The research, which is due to be presented at the American Academy of Neurology's 63rd Annual Meeting in April, suggests that men and women who regularly consume foods that are rich in anthocyanins – like berries – have a lower risk of developing Parkinson's disease.
Moreover, a flavanoid rich diet –including apples and oranges – may cut the chances of developing the disease by up to 40 per cent in men.
“This is the first study in humans to examine the association between flavonoids and risk of developing Parkinson's disease,” said study’s lead author Dr Xiang Gao, from the Harvard School of Public Health, Boston.
“Our findings suggest that flavonoids, specifically anthocyanins, may protect against the development of Parkinson’s disease … These data support the growing experimental evidence for neuroprotective effects of these compounds,” wrote the researchers.
“Our findings suggest that flavonoids, specifically a group called anthocyanins, may have neuroprotective effects. If confirmed, flavonoids may be a natural and healthy way to reduce your risk of developing Parkinson's disease,” they added.
Parkinson's disease, named after Dr James Parkinson, the London doctor who initially identified it as a particular condition, is a degenerative condition affecting movement and balance in more than one million Americans each year – a figure expected to rise due to ageing populations.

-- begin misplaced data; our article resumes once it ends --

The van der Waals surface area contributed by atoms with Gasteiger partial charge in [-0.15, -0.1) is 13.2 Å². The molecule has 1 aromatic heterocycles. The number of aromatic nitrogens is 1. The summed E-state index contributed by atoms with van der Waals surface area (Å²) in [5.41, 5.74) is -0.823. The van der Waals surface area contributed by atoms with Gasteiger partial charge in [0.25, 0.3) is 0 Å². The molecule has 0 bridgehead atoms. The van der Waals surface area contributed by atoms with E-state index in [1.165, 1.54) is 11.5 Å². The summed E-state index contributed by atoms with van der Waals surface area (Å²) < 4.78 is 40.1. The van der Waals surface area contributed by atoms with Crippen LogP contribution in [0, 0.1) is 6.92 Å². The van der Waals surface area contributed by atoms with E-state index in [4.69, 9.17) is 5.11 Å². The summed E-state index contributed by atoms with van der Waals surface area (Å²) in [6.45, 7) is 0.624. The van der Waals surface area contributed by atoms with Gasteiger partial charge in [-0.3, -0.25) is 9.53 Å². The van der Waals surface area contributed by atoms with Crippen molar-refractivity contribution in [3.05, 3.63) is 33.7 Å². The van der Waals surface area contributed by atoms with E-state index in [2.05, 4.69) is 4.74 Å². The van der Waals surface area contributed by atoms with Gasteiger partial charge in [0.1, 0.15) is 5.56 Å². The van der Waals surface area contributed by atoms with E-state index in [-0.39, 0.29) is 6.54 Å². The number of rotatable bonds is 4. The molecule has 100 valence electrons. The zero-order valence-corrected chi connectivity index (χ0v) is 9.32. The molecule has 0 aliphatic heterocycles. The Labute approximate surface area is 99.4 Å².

The disease affects nerve cells in several parts of the brain and central nervous system, particularly those that use the chemical messenger dopamine to control movement – especially the substantia nigra region of the brain.
Flavonoids are secondary plant metabolites, found that are found in many fruits and berries. They are known for their properties as pigments and antioxidant properties, which have been suggested to have neuroprotective properties. A 2007 study by Tarozzi et al (Neuroscience Letters, doi: 10.1016/j.neulet.2007.07.017 ), suggested that anthocyanins “may play an important role in brain health promotion, due to their ability to increase cell antioxidant capacity.”
Dr Gao noted that previous experimental studies have suggested that flavonoids and flavonoid-rich foods may exert protective neuroprotective effects, which may reduce the risk of Parkinson’s disease However, they said that to date, an association has not been examined in prospective human studies.
The Harvard researchers conducted a prospective study of nearly 50,000 men and over 80,000 women from the Health Professional Follow-up Study and Nurses' Health Study respectively.
After more than 20 years of following volunteers, the researchers analysed the association between flavonoid intakes and the risk of developing Parkinson's disease by looking at the consumption of five major foods rich in flavonoids: tea, berries, apples, red wine and oranges or orange juice.
After adjusting for confounding factors, the researchers found that men in the highest 20 percent for flavonoids intake had a 35 per cent lower risk of developing Parkinson’s disease risk than those in the lowest 20 percent for consumption.
In women, there was no relationship between overall flavonoid consumption and the risk of developing Parkinson's disease. But when sub-classes of flavonoids were examined, regular consumption of anthocyanins wase found to be associated with a lower risk of Parkinson's disease in both men and women.
Further details of the study are to be presented in April at the American Academy of Neurology’s meeting in Honolulu.
Source: American Academy of Neurology